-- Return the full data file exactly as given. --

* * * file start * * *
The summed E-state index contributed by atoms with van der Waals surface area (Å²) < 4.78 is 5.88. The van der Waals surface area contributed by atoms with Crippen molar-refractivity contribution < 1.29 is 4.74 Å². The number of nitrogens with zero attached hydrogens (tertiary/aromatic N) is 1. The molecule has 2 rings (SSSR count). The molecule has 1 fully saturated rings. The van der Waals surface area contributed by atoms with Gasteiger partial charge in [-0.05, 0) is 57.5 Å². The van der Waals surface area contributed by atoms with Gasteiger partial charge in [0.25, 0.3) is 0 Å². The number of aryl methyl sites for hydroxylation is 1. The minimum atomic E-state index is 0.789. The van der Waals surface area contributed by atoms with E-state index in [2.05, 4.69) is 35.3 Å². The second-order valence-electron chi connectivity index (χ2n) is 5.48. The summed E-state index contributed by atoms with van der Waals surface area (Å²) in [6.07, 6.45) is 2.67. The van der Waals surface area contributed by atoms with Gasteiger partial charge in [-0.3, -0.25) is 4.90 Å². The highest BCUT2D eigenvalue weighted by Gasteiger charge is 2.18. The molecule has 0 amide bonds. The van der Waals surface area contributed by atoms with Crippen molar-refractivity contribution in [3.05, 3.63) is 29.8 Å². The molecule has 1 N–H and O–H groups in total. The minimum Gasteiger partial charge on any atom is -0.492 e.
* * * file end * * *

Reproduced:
The summed E-state index contributed by atoms with van der Waals surface area (Å²) < 4.78 is 5.88. The van der Waals surface area contributed by atoms with Crippen molar-refractivity contribution < 1.29 is 4.74 Å². The number of nitrogens with zero attached hydrogens (tertiary/aromatic N) is 1. The molecule has 2 rings (SSSR count). The molecule has 1 fully saturated rings. The van der Waals surface area contributed by atoms with Gasteiger partial charge in [-0.05, 0) is 57.5 Å². The van der Waals surface area contributed by atoms with Gasteiger partial charge in [0.25, 0.3) is 0 Å². The number of aryl methyl sites for hydroxylation is 1. The minimum atomic E-state index is 0.789. The van der Waals surface area contributed by atoms with E-state index in [2.05, 4.69) is 35.3 Å². The second-order valence-electron chi connectivity index (χ2n) is 5.48. The summed E-state index contributed by atoms with van der Waals surface area (Å²) in [6.07, 6.45) is 2.67. The van der Waals surface area contributed by atoms with Gasteiger partial charge in [-0.3, -0.25) is 4.90 Å². The highest BCUT2D eigenvalue weighted by Gasteiger charge is 2.18. The molecule has 0 amide bonds. The van der Waals surface area contributed by atoms with Crippen molar-refractivity contribution in [3.05, 3.63) is 29.8 Å². The molecule has 1 N–H and O–H groups in total. The minimum Gasteiger partial charge on any atom is -0.492 e.